The other day I had a discussion with a chocolatier who brought into our shop an entire binder of beautiful chocolate and pastry work he had done and photographed. It truly was food art.
Trying to convince me to come aboard, he told me and I quote, "We eat with our eyes." We discussed the possibility of him working for me. He described grandios plans he had for creating wonderful displays of chocolate confections, citing different types of stabilizers he can use to make the products last longer and still look good.
I gave him a two part reply. I said:
People only generally eat with their eyes the first time they visit a restaurant. It's the only mechanism the customer has to focus on something that helps them make a decision, because they've never experienced the food. Once they've actually "tasted" the food, a trust between the business and the customer has begun to develop and the customer is more willing to make subsequent purchases sight unseen. At that point the presentation takes a back seat to taste. Given that I'm interested in RETURN customers, and not a bunch of one-timers, I take the position that taste is more important.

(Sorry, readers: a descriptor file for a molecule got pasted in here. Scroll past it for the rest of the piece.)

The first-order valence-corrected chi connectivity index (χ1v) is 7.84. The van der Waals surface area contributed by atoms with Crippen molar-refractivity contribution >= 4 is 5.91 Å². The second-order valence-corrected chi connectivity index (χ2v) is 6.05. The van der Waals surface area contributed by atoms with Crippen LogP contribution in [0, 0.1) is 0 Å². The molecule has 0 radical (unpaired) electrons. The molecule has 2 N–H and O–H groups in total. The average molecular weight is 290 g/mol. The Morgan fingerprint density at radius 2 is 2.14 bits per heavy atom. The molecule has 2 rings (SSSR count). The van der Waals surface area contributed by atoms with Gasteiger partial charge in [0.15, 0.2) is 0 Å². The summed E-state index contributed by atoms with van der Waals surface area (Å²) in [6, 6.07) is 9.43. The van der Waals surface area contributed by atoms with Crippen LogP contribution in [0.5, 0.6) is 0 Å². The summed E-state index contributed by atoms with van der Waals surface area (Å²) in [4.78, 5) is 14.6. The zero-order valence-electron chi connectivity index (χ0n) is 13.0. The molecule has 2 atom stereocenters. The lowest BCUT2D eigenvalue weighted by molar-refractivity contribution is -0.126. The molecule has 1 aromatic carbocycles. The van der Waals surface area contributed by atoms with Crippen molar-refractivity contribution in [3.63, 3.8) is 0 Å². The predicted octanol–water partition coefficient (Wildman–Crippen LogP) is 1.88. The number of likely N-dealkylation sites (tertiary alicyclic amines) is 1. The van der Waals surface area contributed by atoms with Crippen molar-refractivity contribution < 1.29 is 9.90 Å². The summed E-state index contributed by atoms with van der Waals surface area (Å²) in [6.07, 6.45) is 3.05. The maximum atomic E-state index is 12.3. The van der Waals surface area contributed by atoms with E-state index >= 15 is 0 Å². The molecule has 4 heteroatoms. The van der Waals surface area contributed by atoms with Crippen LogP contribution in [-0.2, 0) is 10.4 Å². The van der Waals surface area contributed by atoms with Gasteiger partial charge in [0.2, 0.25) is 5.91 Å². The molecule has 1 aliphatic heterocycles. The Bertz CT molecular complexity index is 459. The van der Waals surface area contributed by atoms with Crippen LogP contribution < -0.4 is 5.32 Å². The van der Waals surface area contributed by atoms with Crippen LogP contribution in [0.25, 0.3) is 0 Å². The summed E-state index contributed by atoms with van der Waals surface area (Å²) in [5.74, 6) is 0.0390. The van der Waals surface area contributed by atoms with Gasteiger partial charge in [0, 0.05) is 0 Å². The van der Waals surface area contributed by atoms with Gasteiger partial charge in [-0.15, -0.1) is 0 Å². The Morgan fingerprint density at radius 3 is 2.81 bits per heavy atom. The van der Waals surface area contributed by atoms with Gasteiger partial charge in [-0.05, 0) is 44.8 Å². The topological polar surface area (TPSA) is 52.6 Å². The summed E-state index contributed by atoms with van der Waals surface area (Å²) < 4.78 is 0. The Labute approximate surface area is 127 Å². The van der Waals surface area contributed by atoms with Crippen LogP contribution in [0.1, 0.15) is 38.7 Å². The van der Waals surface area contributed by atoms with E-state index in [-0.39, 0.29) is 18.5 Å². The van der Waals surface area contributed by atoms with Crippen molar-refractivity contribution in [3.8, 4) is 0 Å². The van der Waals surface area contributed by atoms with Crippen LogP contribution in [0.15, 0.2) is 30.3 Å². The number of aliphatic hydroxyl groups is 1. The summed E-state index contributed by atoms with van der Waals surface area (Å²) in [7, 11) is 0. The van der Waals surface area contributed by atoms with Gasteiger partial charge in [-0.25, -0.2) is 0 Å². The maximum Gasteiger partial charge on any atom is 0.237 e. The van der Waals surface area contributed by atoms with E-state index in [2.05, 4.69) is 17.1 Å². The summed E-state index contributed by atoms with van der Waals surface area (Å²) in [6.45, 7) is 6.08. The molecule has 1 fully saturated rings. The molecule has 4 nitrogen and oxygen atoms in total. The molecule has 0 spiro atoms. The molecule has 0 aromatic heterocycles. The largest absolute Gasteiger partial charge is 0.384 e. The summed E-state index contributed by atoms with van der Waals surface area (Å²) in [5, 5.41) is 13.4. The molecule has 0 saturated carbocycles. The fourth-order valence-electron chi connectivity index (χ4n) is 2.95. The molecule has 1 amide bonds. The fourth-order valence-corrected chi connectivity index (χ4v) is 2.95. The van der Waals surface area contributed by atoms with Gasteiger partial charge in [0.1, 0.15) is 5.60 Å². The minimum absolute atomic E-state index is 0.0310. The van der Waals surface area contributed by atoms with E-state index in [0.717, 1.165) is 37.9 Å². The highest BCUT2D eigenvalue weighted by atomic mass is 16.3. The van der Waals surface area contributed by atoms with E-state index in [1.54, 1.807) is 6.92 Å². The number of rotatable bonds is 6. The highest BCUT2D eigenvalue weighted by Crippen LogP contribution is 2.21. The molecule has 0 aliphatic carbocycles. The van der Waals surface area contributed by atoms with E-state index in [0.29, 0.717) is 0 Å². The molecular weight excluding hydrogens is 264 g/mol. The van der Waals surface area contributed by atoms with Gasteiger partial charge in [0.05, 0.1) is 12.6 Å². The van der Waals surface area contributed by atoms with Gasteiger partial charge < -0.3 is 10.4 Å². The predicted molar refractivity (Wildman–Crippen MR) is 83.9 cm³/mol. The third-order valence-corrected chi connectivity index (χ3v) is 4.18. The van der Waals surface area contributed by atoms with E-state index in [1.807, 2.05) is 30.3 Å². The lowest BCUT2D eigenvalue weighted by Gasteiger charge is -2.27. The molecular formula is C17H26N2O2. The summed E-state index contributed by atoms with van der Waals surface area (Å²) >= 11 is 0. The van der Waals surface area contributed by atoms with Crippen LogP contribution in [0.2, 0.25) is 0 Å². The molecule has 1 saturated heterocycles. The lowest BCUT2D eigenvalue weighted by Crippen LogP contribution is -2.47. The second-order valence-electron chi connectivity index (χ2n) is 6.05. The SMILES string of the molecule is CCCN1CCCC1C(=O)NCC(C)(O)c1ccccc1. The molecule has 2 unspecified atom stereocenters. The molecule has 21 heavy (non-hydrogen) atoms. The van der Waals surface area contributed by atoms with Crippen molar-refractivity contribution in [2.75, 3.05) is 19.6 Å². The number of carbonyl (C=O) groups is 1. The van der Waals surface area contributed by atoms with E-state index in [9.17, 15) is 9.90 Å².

For example: a small subset of our customers complain that we color the whipped cream on our drinking chocolates blue. They don't like how it looks, yet they buy it time and time again because the emotional response from the taste far surpasses the uncomfort they get from the blue whipped cream.
As my daughter so eloquently put it a few years ago: "Daddy, it doesn't matter what it looks like, 'cause when you do a chew-and-show it all looks the same anyway. The most important thing is how the food tastes."
From the mouth of babes..... I couldn't agree with her more. Personally, I don't care how beautiful the chocolatier's creations are when I walk into a shop. The first thing I do is ask what kind of chocolate they use. If I don't like that brand of chocolate, I won't buy a thing regardless of how beautiful it is. (although I DO take time to appreciate the chocolatier's skills with the product).
My second part was pretty blunt: Given my stance that the driving force behind what we do is customer service and product freshness and taste, we will NEVER, EVER, EVER, .....EVER use chemicals or food stabilizers to give our products shelf life. EVER.... If we can't make it fresh, we won't make it at all.
While I truly appreciate his skill with modelling food, that more or less ended the interview.
Having said all of that, what do you people out there in ChocolateLife Land think? I pose this thought-provoking question to you, because in the past couple of years of reading this forum, I've heard many people ask how they can make their confections more beautiful, while at the same time asking questions relating to how to extend the shelf life of their products.
What's important to you as a consumer? How a product looks, or how a product tastes?
I look forward to reading your resplies AS CONSUMERS.
updated by @brad-churchill: 04/10/15 06:26:32AM